By Allison O. Adams
At twenty-eight, Andy Fleming had it all: an economics degree from Yale, an MBA from Harvard, and a plum position with Procter and Gamble. "I was working for an extension of Cheer laundry detergent called Cheer Power Pouches," Fleming says. "It was the laundry detergent in a bag that you just toss in. Part of my job was to help find ways to entice that shopper walking down the aisle to grab our box off the store shelf instead of Wisk." By 1986, a year he dubs "the middle of the yuppie era," Fleming was well into a successful corporate career. "I was playing the game, and I was winning."
There was only one problem. "I hated it," says Fleming, who has also worked for two other Fortune 500 companies. "Consumer product marketing tends to focus you very narrowly, and I didn't have any energy for it. I felt like a fraud. Finally, my health started to become affected by how I felt toward the job, so eventually I left."
Over the next several years, Fleming's discontent led him to reconsider his vocation. In the year after he left Procter and Gamble, he wrote Getting Ahead Without Losing Heart, a collection of interviews with his colleagues and former classmates that documented a widespread malaise among his peers.
"Even though society was in one sense labeling them winners, they were very unhappy about what they were doing," Fleming says. After completing the manuscript, which has been used in courses at several universities, he returned to the corporate arena, this time as a consultant and trainer in leadership development and management training with Aetna Life and Casualty.
"I realized that I wanted to help people make more life-giving choices in terms of their work and how they shape their lives," explains Fleming, who left Aetna in 1993 to become a master of divinity student in the Candler School of Theology. The following year, he took on the role of program director of Leadership and Life-work in Emory's Center for Ethics in Public Policy and the Professions. Through courses, retreats, and workshops with titles such as "Creating an Awesome Life (in an ethical sort of way)," he encourages Emory and Oxford college students to begin asking themselves the kinds of vocational questions he began asking at the height of his corporate years.
"A fundamental, underlying question of ethics is, How shall I live?" Fleming says. "The choices people make about how they invest their resources and energies are going to affect how they relate to themselves, to other people, and to the larger world around them." For many Emory under-graduates, such questions lead to more refined dilemmas they will encounter as professionals--inquiries that form the heart of the work at the ethics center.
In 1990, then-University President James T. Laney and Provost Billy Frye established the center in response to concerns raised by a group of faculty members about the sporadic way ethical issues were addressed in the graduate and professional schools. "They questioned whether there had been a shift away from a sense of calling in the professions to a more monetary-based interest, a loss of a sense of profession," says Kathy Kinlaw, who has served as associate director of the center since its founding.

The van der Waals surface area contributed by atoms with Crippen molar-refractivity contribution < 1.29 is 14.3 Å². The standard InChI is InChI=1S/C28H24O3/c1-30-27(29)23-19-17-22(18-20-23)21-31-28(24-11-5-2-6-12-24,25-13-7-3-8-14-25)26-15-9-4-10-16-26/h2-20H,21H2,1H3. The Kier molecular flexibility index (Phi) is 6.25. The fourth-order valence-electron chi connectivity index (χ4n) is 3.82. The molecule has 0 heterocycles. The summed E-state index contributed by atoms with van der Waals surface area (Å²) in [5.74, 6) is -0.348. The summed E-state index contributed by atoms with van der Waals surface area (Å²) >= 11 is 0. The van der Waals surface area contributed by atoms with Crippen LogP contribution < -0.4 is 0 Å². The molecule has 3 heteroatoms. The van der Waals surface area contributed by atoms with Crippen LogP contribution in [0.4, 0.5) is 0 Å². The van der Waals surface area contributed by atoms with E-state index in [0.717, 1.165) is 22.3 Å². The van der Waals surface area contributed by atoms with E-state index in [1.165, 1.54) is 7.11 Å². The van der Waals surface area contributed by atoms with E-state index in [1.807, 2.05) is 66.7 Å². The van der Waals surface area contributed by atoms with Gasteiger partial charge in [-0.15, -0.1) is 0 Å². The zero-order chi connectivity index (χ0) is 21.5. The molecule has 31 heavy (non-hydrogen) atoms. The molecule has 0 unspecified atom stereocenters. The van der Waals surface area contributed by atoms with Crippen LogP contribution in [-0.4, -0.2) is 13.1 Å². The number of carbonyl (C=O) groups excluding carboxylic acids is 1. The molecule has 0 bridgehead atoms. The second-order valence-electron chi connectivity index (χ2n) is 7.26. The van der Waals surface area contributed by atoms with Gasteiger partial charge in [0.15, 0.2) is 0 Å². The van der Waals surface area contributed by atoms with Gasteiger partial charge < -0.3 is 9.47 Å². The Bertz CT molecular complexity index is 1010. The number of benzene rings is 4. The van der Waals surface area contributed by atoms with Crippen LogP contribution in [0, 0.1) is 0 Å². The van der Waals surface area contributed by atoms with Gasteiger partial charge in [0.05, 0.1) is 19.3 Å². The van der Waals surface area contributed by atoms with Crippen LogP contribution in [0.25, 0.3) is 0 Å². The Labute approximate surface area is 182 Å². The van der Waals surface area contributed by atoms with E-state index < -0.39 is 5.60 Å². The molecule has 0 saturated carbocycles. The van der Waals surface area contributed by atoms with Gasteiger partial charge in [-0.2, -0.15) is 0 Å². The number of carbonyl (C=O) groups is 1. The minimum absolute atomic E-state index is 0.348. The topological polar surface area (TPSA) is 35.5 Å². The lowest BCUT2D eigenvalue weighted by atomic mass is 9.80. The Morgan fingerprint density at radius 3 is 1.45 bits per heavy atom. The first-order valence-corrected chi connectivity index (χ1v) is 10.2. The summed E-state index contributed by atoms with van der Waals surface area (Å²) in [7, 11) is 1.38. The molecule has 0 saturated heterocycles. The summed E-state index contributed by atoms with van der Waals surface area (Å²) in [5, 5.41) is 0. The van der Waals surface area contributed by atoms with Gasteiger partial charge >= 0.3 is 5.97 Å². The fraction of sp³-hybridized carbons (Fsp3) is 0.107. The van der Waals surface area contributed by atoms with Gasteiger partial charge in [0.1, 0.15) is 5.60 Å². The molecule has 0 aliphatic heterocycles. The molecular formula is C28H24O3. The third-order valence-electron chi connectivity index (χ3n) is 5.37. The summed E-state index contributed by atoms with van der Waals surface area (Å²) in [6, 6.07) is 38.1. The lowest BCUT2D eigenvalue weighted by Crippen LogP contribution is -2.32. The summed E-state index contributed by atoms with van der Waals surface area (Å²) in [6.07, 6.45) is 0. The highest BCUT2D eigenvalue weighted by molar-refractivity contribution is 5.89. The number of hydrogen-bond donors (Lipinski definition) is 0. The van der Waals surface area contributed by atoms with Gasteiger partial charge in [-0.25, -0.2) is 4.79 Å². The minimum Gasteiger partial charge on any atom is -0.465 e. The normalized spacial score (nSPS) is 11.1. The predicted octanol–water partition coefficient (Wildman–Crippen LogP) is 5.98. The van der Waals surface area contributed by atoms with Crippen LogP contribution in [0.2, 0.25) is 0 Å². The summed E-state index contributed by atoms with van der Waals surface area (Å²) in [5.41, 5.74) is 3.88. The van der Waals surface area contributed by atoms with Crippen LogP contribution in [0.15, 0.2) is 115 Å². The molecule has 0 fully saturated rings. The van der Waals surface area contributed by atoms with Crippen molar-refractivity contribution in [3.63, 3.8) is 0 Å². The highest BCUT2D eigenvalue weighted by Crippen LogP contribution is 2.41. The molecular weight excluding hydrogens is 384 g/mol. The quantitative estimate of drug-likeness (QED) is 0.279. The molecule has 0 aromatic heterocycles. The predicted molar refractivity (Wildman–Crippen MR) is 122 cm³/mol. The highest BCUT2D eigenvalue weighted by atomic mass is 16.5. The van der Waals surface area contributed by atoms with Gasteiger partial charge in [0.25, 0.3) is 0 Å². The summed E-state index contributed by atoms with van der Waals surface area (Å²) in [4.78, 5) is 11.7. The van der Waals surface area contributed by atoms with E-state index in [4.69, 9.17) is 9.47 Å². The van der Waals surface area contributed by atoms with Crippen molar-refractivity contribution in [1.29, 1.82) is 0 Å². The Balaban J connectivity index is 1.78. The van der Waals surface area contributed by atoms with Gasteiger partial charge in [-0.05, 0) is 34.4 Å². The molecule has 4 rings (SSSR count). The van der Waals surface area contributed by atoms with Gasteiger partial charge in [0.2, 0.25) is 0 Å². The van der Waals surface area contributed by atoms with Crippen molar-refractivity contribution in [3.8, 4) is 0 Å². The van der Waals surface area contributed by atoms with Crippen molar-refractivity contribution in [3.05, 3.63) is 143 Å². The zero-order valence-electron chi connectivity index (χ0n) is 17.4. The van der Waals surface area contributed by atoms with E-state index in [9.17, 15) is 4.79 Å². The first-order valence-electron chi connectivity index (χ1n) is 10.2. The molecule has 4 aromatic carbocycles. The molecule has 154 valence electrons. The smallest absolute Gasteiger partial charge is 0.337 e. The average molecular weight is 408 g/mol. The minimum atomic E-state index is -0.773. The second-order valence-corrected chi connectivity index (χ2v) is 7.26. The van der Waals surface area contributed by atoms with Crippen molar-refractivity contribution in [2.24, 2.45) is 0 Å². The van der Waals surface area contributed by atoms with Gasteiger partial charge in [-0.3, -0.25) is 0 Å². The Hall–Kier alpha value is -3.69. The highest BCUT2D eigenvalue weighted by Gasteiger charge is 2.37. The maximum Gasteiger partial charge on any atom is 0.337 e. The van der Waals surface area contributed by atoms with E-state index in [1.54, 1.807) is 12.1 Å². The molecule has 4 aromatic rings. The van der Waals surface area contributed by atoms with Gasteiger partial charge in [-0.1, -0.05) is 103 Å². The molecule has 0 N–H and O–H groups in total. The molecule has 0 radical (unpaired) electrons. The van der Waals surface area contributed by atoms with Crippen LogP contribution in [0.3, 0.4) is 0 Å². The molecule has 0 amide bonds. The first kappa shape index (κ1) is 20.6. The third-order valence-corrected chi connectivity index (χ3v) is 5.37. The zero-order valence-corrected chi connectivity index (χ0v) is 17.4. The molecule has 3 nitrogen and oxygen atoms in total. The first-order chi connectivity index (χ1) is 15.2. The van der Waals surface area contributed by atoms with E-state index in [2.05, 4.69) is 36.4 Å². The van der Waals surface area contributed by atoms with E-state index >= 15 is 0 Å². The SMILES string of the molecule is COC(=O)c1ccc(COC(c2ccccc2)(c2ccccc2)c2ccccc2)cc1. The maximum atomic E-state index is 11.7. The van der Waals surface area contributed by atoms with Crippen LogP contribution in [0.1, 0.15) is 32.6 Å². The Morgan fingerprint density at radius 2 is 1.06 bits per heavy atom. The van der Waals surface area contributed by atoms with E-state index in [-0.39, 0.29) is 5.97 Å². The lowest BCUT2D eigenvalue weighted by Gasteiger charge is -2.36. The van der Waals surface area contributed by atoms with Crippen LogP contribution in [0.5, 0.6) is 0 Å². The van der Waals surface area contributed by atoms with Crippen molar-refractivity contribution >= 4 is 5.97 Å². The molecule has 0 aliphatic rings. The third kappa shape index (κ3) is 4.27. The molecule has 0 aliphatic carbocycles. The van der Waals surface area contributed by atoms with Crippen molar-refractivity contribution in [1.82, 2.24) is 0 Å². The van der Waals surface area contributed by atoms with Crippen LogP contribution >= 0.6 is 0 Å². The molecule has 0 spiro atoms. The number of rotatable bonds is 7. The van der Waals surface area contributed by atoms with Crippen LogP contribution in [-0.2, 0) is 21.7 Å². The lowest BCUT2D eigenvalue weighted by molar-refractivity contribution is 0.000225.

Kinlaw, who specializes in biomedical ethics; Robert DeHaan, professor of anatomy and cell biology and the ethics center's first director; and the faculty group set out to help Emory students, faculty, and staff enhance the teaching and practice of ethics on campus and in professional life. According to James W. Fowler, director of the center since 1994 and Charles Howard Candler Professor of Theology and Human Development, "We do find students still entering graduate and professional schools with high ideals, yet there's a side of them that wonders if they can carry any of that into their professional life. We're trying to create experiences that support [those ideals]."
Through its programs and practices, the ethics center calls attention to matters ranging from ethics on the Internet and conflict resolution to affirmative action and managed health care. It is precisely this broad scope that makes Emory's center unique among ethics centers in higher education.
"Instead of being limited to biomedical or legal or business ethics, we have the responsibility of relating to the entire University community," Fowler says. "We're an experiment in interdisciplinary, interprofessional work."
The ethics center's cross-disciplinary commitment has given rise to an eclectic slate of initiatives. Some thirty campus programs annually bring together the medical, nursing, public health, business, law, and theology schools to address topics such as decisions about death and dying. The center's staff of eight has helped formulate ethics courses for the graduate, medical, and business schools. Ethics center-sponsored fellowships and internships allow for focused study, lecturing, and writing on topics including perinatal ethics, moral controversies in international business, and human rights. The center also sponsors a group of representatives from Georgia hospitals, nursing homes, and other care facilities who gather frequently to discuss matters such as the ethics of informed consent. According to Kinlaw, "We bring them theoretical perspectives, and they help us critique ethics theory from the practice context."
The center's staff maintains a steady eye on such practical ethical engagement. "We think it's really important to invite people to speak about their work," Fowler explains, "to identify moments when they feel ethical or moral dis-ease with those practices, to narratize them and make them an object of reflection. . . . We want to enhance people's awareness of and trust in their moral imagination, their sense of being in an ethically questionable situation. We should be, as a university, concerned with the ethical dimensions of our practices and of our larger society."
Return to Emory Magazine home page.